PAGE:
Plaintiffs’ argument that a pre-1972 sound recording governed by state copyright law cannot be converted into a post-1972 derivative work governed by federal law was rejected by the court. There was no dispute that the preexisting works were within the general subject matter of copyright. Also, Plaintiffs’ argument was unpersuasive because “[s]ound recordings are ‘derivative’ works of the preexisting musical composition . . . .” The exclusion of pre-1972 Sound Recordings from protection under federal law does not preclude a finding that derivative works based on pre-1972 Sound Recordings are federally copyrightable.
The argument that “any changes during the remastering process are not independent and original expression entitled to protection” because “removing Plaintiffs’ original sound recording from the remastered copy would leave nothing to perceive” was not supported by case law or the evidence of the case, according to the court. Had Plaintiffs shown that the works which CBS performed were created either without authorization, or pursuant to a license which affirmatively barred the creation of a copyrightable derivative work, Plaintiffs would have defeated CBS’s summary judgment motion. However, Plaintiffs failed to do so.
Finally, Plaintiffs claimed that they retained their common law rights in their pre-1972 Sound Recordings embedded in the derivative works performed by CBS because the copyright in the derivative works extends only to the original and independent expression contained therein. While the court agreed with this assertion, it disagreed with Plaintiffs’ further conclusion that this results in CBS having infringed Plaintiffs’ copyrights. The relevant question is whether CBS had the right to perform the remastered, post-1972 sound recordings. Under federal law, CBS has the right to perform post-1972 sound recordings on terrestrial radio without payment, and to perform them through digital platforms under a statutory compulsory license. There is no allegation that CBS has failed to comply with any of its royalty payment obligations under federal law.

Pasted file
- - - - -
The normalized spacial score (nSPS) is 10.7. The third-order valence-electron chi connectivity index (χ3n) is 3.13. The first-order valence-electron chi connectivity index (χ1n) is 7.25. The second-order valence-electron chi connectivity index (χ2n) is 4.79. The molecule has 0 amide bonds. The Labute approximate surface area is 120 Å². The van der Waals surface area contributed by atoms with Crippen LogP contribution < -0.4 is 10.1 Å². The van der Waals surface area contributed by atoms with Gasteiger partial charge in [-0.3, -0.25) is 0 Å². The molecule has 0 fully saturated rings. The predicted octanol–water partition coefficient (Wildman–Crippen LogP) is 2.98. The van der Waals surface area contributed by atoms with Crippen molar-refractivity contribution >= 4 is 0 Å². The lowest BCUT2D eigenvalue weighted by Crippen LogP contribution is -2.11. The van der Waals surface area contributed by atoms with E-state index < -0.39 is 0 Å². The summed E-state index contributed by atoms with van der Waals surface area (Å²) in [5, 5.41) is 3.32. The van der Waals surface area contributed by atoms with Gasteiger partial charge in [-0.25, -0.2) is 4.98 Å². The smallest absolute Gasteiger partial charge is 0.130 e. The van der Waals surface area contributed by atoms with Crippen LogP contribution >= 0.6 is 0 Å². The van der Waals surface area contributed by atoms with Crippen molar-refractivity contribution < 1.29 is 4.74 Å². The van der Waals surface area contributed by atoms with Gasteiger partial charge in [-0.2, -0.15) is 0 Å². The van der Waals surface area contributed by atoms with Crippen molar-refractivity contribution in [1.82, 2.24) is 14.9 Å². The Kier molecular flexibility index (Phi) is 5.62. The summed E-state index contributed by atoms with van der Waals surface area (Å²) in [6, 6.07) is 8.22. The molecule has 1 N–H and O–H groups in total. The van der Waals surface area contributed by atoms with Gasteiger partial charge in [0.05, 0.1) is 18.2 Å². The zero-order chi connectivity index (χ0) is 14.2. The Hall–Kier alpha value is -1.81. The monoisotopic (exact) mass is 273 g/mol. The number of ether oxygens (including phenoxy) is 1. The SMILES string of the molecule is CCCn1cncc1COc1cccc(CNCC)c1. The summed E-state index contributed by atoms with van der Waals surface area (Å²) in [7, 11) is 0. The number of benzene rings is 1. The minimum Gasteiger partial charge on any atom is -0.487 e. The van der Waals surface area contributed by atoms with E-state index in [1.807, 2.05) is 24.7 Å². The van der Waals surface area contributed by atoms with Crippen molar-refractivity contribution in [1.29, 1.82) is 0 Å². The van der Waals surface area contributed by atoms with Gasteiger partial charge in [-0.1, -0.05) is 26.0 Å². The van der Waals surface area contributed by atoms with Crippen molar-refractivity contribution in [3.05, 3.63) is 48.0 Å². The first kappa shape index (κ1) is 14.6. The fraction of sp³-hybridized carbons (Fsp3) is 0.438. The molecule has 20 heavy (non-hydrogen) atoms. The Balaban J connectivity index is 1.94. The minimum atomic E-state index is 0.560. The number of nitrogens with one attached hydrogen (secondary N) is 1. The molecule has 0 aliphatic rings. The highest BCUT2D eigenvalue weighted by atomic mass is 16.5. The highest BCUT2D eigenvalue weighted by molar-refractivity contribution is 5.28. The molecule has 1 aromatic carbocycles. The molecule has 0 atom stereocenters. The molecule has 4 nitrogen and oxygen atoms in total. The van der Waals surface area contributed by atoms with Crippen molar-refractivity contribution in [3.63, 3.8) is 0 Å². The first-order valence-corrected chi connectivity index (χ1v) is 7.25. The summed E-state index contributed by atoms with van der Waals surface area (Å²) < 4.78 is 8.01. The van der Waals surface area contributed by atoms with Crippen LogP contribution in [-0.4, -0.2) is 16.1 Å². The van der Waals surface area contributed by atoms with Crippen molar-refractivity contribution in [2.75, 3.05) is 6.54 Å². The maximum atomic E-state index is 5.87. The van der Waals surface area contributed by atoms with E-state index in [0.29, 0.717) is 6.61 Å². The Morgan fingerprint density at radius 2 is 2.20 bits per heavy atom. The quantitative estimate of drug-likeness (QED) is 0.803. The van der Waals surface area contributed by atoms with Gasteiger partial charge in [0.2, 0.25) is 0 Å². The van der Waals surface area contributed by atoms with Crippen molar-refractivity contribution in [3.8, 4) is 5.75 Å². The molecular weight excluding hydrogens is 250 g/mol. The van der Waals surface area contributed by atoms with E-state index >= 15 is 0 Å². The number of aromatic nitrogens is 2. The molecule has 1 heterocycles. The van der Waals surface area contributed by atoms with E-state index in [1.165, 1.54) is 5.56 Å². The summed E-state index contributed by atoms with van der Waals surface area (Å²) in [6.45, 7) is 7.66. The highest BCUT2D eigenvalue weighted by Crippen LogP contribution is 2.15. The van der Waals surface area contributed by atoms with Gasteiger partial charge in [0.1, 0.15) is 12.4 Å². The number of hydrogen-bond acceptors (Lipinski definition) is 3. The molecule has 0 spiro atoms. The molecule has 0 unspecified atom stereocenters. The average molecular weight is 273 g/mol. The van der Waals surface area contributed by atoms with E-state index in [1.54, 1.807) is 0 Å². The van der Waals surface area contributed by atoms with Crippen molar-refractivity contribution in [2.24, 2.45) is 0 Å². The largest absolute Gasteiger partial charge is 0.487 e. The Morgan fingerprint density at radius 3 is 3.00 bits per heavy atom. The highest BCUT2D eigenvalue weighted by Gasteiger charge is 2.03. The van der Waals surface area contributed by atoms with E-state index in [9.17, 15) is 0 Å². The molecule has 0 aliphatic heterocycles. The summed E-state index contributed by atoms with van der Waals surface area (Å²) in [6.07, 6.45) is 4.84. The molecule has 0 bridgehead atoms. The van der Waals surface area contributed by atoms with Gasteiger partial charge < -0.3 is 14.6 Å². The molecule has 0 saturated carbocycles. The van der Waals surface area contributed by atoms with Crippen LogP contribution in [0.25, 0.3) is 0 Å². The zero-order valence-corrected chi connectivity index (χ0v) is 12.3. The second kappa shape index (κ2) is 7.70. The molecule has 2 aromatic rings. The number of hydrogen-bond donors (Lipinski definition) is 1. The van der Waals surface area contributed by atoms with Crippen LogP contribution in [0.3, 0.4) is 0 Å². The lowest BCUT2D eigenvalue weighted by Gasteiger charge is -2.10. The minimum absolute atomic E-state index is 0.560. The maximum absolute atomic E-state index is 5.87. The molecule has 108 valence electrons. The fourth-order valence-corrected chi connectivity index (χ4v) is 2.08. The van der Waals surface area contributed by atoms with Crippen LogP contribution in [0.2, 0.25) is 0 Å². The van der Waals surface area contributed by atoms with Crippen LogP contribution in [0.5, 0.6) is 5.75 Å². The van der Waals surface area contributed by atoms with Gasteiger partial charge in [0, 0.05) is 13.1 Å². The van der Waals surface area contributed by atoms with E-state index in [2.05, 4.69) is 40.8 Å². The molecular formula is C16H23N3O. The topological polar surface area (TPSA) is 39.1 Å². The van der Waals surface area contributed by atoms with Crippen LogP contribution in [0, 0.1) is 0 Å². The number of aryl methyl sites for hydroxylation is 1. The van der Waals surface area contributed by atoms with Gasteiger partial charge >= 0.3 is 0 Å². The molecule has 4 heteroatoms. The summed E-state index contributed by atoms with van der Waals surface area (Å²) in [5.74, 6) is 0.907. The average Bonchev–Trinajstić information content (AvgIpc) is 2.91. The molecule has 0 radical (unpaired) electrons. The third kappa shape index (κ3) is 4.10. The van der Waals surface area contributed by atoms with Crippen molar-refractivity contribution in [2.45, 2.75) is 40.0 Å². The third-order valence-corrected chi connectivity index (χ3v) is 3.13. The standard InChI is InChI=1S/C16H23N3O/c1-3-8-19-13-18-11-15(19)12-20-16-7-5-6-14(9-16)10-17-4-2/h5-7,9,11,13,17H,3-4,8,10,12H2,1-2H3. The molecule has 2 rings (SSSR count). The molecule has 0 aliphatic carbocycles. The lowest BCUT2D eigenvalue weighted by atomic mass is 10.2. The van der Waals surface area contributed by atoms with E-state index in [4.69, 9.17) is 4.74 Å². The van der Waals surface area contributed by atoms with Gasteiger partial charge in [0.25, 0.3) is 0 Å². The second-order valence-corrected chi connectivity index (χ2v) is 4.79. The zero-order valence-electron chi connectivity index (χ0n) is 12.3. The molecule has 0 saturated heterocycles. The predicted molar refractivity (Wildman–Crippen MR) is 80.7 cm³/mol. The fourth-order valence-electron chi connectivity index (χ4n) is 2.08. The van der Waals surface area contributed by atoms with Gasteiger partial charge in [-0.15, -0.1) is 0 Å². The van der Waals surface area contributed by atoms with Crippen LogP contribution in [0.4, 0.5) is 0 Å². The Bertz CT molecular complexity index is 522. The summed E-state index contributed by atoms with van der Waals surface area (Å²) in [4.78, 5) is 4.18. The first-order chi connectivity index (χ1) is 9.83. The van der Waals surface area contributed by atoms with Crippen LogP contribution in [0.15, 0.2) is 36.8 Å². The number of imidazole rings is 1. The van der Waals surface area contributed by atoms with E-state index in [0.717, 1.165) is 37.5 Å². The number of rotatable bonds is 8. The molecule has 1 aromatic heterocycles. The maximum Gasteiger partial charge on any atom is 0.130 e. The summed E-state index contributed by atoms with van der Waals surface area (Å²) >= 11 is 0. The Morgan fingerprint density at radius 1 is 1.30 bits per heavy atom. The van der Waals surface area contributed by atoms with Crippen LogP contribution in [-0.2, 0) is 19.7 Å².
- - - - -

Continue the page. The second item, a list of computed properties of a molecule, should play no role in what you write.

The court also concluded that CBS would be entitled to partial summary judgment as to 117 of Plaintiffs’ pre-1972 Sound Recordings that were not examined by the parties’ experts. Plaintiffs admitted that they did not possess “actual, first-hand knowledge of which of the pre-1972 sound recordings listed on [Schedules A1-A4] CBS publicly performed in California after August 17, 2011.” Rather, Plaintiffs relied on CBS’s own records and third party reports to show that CBS publically performed the Pre-1972 Sound Recordings. Plaintiffs cannot create a genuine dispute of material fact that CBS performed the pre-1972 Sound Recordings by only demonstrating that CBS publicly performed a sound recording which has the same title and artist as one of the works owned by Plaintiffs. Absent a comparative analysis conducted by the parties’ experts which confirms that CBS performed a pre-1972 Sound Recording, the court cannot conclude that CBS performed a sound recording owned by Plaintiffs from nothing more than a song title and artist listed in a report.
The case is No. CV 15-6257 PA (AGRx).
Attorneys: Alan P. Block (McKool Smith Hennigan PC) for ABS Entertainment, Inc., Barnaby Records Inc. and Brunswick Record Corp. Amit Quint Gressel (Irell and Manella LLP) for CBS Corp. and CBS Radio Inc.
Companies: ABS Entertainment, Inc.; CBS Corporation
MainStory: TopStory Copyright CaliforniaNews